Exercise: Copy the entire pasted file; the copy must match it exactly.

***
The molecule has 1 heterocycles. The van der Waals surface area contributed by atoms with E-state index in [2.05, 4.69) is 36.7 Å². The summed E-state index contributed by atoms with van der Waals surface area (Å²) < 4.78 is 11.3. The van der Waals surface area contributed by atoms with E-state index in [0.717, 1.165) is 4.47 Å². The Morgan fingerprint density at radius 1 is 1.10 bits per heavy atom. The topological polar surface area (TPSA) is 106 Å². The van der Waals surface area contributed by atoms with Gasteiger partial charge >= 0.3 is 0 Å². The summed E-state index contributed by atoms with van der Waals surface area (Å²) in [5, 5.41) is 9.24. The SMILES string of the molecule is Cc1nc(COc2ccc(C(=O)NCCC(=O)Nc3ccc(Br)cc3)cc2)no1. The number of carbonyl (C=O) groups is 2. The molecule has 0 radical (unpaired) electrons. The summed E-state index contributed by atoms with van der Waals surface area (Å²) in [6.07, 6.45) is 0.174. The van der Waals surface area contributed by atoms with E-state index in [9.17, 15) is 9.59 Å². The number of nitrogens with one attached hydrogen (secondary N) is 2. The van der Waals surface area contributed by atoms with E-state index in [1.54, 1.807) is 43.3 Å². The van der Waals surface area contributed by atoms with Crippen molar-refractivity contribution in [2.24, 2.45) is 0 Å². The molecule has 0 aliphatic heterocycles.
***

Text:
The molecule has 1 heterocycles. The van der Waals surface area contributed by atoms with E-state index in [2.05, 4.69) is 36.7 Å². The summed E-state index contributed by atoms with van der Waals surface area (Å²) < 4.78 is 11.3. The van der Waals surface area contributed by atoms with E-state index in [0.717, 1.165) is 4.47 Å². The Morgan fingerprint density at radius 1 is 1.10 bits per heavy atom. The topological polar surface area (TPSA) is 106 Å². The van der Waals surface area contributed by atoms with Gasteiger partial charge >= 0.3 is 0 Å². The summed E-state index contributed by atoms with van der Waals surface area (Å²) in [5, 5.41) is 9.24. The SMILES string of the molecule is Cc1nc(COc2ccc(C(=O)NCCC(=O)Nc3ccc(Br)cc3)cc2)no1. The number of carbonyl (C=O) groups is 2. The molecule has 0 radical (unpaired) electrons. The summed E-state index contributed by atoms with van der Waals surface area (Å²) in [6.07, 6.45) is 0.174. The van der Waals surface area contributed by atoms with E-state index in [9.17, 15) is 9.59 Å². The number of nitrogens with one attached hydrogen (secondary N) is 2. The van der Waals surface area contributed by atoms with E-state index in [1.54, 1.807) is 43.3 Å². The van der Waals surface area contributed by atoms with Crippen molar-refractivity contribution in [2.24, 2.45) is 0 Å². The molecule has 0 aliphatic heterocycles.